This book is a long-awaited biography of one of the Navyas last surviving World War II aces, and one of the Navyas most respected officers of any period. Following a typical American mid-western boyhood, Whitey Feightner, like so many of his generation, was in the van of the huge group of young men thrust into World War II. Like some of his generation, Whitey had logged flight time in civilian aircraft before signing up to fly for the Navy. Upon receiving his commission and his wings of gold, he was signed to a fighter squadron and soon found himself in combat with the likes of Jimmy Flatley and Butch OaHare, two leaders who imparted their own brand of flying skill and leadership on the young ensign. Whitey flew through many of the waras most hectic and dangerous campaigns, such as Guadalcanal and the Marianas, gaining nine official kills. There were times he should not have returned, but his own skill and positive outlook helped him make it through all the dangers. After the war, and now a member of the regular Navy, Whitey was assigned to several of the Navyas most secret and action-filled projects down at Patuxent River, Maryland. He flew planes like the F7U Cutlass, AD Skyraider, F9F Banshee and Cougar, helping to develop these legendary fighters as they joined the fleet. Whitey also was assigned to the early teams of the Blue Angels demonstration unit. He is one of only two men who flew the radical F7U Cutlass in Blue Angels colors. Returning to the fleet in command of a squadron, and later of an air group, Feightner continued to develop fighter tactics while patrolling the oceans in defense of America and its allies. In between tours at sea, Feightner served in the Pentagon dealing with all the personalities and political turmoil of the time while trying to bring Naval Aviation into the future. It wasnat easy. Working with such luminaries as Hyman Rickover and Elmo Zumwalt was not for the feint-hearted, and even Whitey did not come away unscathed. Yet, through it all, he kept the smile and affable demeanor that characterized this rare and highly skilled naval aviator. His life story could serve as a model for any young aviator to follow.Normally, each aircraft had its own flight manual, a book that presented a specific aircrafta#39;s procedures and parameters, which was fine as far as it ... Besides the Skyray, the Banshee was a specific type that required a pilota#39;s con- stant attention .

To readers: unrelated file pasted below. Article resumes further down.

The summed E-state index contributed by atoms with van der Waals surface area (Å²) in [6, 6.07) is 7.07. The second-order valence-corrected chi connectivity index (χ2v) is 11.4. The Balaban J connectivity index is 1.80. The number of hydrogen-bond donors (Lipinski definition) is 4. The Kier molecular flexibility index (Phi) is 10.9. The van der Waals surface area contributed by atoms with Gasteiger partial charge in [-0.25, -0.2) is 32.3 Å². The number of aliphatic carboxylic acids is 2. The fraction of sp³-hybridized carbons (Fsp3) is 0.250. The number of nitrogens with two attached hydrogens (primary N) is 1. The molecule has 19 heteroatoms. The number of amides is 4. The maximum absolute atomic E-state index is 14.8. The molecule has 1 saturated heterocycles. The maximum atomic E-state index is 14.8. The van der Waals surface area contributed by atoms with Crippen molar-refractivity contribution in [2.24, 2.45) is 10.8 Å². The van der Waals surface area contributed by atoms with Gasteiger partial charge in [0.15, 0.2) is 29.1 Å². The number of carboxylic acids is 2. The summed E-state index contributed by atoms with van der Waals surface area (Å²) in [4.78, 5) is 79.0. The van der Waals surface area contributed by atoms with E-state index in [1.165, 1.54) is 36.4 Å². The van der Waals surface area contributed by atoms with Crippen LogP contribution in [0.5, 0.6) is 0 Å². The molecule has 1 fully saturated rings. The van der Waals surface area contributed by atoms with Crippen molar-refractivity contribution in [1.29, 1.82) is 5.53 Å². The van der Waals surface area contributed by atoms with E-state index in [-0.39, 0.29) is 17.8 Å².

|Publisher||:||Naval Institute Press - 2014-11-15|